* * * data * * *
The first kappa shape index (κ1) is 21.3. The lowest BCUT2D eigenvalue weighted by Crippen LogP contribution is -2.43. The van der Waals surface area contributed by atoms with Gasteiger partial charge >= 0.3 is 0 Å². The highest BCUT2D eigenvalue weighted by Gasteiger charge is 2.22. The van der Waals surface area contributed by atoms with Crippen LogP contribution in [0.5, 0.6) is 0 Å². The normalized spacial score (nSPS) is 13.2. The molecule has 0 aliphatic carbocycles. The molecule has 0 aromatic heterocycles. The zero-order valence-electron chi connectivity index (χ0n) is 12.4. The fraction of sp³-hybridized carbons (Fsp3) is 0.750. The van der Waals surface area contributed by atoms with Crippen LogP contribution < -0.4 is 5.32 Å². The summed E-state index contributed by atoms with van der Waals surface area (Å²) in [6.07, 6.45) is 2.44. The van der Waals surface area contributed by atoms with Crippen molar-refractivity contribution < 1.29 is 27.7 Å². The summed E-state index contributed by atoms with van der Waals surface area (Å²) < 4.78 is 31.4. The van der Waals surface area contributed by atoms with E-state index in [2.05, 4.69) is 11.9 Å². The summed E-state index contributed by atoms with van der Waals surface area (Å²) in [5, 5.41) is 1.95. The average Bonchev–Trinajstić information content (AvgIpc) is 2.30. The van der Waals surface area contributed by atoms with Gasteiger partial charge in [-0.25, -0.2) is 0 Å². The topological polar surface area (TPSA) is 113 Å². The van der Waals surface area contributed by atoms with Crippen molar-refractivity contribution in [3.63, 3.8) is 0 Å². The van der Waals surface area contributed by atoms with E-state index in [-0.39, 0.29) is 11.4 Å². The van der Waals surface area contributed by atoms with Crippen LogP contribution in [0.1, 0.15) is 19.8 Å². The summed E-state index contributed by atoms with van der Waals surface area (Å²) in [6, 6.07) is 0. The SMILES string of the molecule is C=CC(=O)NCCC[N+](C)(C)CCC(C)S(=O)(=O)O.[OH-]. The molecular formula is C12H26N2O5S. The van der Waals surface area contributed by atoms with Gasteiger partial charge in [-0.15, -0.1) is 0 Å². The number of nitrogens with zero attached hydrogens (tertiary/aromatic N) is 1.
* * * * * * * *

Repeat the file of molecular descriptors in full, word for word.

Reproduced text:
The first kappa shape index (κ1) is 21.3. The lowest BCUT2D eigenvalue weighted by Crippen LogP contribution is -2.43. The van der Waals surface area contributed by atoms with Gasteiger partial charge >= 0.3 is 0 Å². The highest BCUT2D eigenvalue weighted by Gasteiger charge is 2.22. The van der Waals surface area contributed by atoms with Crippen LogP contribution in [0.5, 0.6) is 0 Å². The normalized spacial score (nSPS) is 13.2. The molecule has 0 aliphatic carbocycles. The molecule has 0 aromatic heterocycles. The zero-order valence-electron chi connectivity index (χ0n) is 12.4. The fraction of sp³-hybridized carbons (Fsp3) is 0.750. The van der Waals surface area contributed by atoms with Crippen LogP contribution < -0.4 is 5.32 Å². The summed E-state index contributed by atoms with van der Waals surface area (Å²) in [6.07, 6.45) is 2.44. The van der Waals surface area contributed by atoms with Crippen molar-refractivity contribution < 1.29 is 27.7 Å². The summed E-state index contributed by atoms with van der Waals surface area (Å²) < 4.78 is 31.4. The van der Waals surface area contributed by atoms with E-state index in [2.05, 4.69) is 11.9 Å². The summed E-state index contributed by atoms with van der Waals surface area (Å²) in [5, 5.41) is 1.95. The average Bonchev–Trinajstić information content (AvgIpc) is 2.30. The van der Waals surface area contributed by atoms with Gasteiger partial charge in [-0.25, -0.2) is 0 Å². The topological polar surface area (TPSA) is 113 Å². The van der Waals surface area contributed by atoms with Crippen molar-refractivity contribution in [3.63, 3.8) is 0 Å². The van der Waals surface area contributed by atoms with E-state index in [-0.39, 0.29) is 11.4 Å². The van der Waals surface area contributed by atoms with Crippen LogP contribution in [0.1, 0.15) is 19.8 Å². The summed E-state index contributed by atoms with van der Waals surface area (Å²) in [6, 6.07) is 0. The SMILES string of the molecule is C=CC(=O)NCCC[N+](C)(C)CCC(C)S(=O)(=O)O.[OH-]. The molecular formula is C12H26N2O5S. The van der Waals surface area contributed by atoms with Gasteiger partial charge in [-0.15, -0.1) is 0 Å². The number of nitrogens with zero attached hydrogens (tertiary/aromatic N) is 1.